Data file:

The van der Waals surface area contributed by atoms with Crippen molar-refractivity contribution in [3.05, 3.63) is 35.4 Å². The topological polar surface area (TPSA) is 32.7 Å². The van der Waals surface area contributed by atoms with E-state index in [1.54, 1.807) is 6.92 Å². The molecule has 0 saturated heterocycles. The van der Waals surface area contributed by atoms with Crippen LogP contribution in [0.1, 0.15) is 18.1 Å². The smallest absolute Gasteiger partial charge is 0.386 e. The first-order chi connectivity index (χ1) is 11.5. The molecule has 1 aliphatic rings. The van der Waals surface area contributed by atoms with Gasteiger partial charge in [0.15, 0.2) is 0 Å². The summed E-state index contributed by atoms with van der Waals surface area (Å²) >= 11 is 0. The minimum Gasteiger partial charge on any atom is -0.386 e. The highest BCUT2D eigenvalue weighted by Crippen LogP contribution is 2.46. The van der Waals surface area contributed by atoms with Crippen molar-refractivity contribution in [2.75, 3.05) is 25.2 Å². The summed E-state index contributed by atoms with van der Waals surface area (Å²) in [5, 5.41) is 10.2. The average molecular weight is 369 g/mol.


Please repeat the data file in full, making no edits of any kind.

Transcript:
The van der Waals surface area contributed by atoms with Crippen molar-refractivity contribution in [3.05, 3.63) is 35.4 Å². The topological polar surface area (TPSA) is 32.7 Å². The van der Waals surface area contributed by atoms with E-state index in [1.54, 1.807) is 6.92 Å². The molecule has 0 saturated heterocycles. The van der Waals surface area contributed by atoms with Crippen LogP contribution in [0.1, 0.15) is 18.1 Å². The smallest absolute Gasteiger partial charge is 0.386 e. The first-order chi connectivity index (χ1) is 11.5. The molecule has 1 aliphatic rings. The van der Waals surface area contributed by atoms with Gasteiger partial charge in [0.15, 0.2) is 0 Å². The summed E-state index contributed by atoms with van der Waals surface area (Å²) >= 11 is 0. The minimum Gasteiger partial charge on any atom is -0.386 e. The highest BCUT2D eigenvalue weighted by Crippen LogP contribution is 2.46. The van der Waals surface area contributed by atoms with Crippen molar-refractivity contribution in [2.75, 3.05) is 25.2 Å². The summed E-state index contributed by atoms with van der Waals surface area (Å²) in [5, 5.41) is 10.2. The average molecular weight is 369 g/mol.